Go Ahead and Get Creative in Your LLC Operating Agreement

Posted & filed under Limited Liability Company (or LLC), Ownership Interest.

columnsWhile many business owners choose to structure their business as a limited liability company, not all business owners are aware of all of the advantages associated with LLCs.  One such advantage is flexibility.  Generally, it is the policy of Georgia’s LLC Act to enforce the terms of an LLC’s operating agreement. This allows business owners to be creative and customize their operating agreement for their business. An example of one such creative provision that was upheld and enforced in a recent Georgia case, Davis v. VCP South, LLC, involved a provision that gave each member of the LLC, following the death of the other member, the option to purchase the deceased member’s interest at a price determined by the company’s certified public accountant. The Court found that the intent of the members was clear in authorizing the company’s CPA to determine the purchase price and the Court enforced the operating agreement. Because Georgia courts are likely to enforce legal terms in an LLC’s operating agreement, business owners should carefully consider whether their current operating agreement reflects the true terms of their “deal” and consider adding creative terms that are unique to their business.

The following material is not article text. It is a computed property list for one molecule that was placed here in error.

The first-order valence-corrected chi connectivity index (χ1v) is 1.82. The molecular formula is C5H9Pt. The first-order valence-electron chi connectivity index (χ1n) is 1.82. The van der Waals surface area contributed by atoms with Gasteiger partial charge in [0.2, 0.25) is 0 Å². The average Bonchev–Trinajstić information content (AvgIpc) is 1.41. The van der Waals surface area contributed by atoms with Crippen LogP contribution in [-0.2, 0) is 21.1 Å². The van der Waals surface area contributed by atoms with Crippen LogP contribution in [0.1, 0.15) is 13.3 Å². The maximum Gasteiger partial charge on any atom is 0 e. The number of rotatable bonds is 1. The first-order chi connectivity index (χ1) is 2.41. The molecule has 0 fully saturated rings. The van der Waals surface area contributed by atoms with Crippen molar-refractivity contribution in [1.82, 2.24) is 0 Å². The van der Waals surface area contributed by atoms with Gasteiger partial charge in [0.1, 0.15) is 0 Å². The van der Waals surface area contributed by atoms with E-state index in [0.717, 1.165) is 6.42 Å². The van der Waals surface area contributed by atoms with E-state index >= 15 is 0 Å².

This article is not intended to establish an attorney-client relationship and is not intended to confer legal advice. No attorney-client relationship should be inferred in the absence of a written and executed engagement agreement that expressly indicates the creation of an attorney-client relationship.

Written by: Heather Wagner

What to do when your business partner steals from the business

Posted & filed under Corporation, Limited Liability Company (or LLC), Ownership Interest.

SJP_1423v1Many business owners in business disputes with their partners find themselves in such situations after learning that their business partners are or have been stealing from the business. There are a variety of civil claims that business owners and sometimes the business itself may be able to assert against their partner for improperly taking money from the business. While this post will briefly highlight some of these claims, whether a particular claim is applicable (as well as the likelihood of success) depends on the facts and circumstances of each unique case.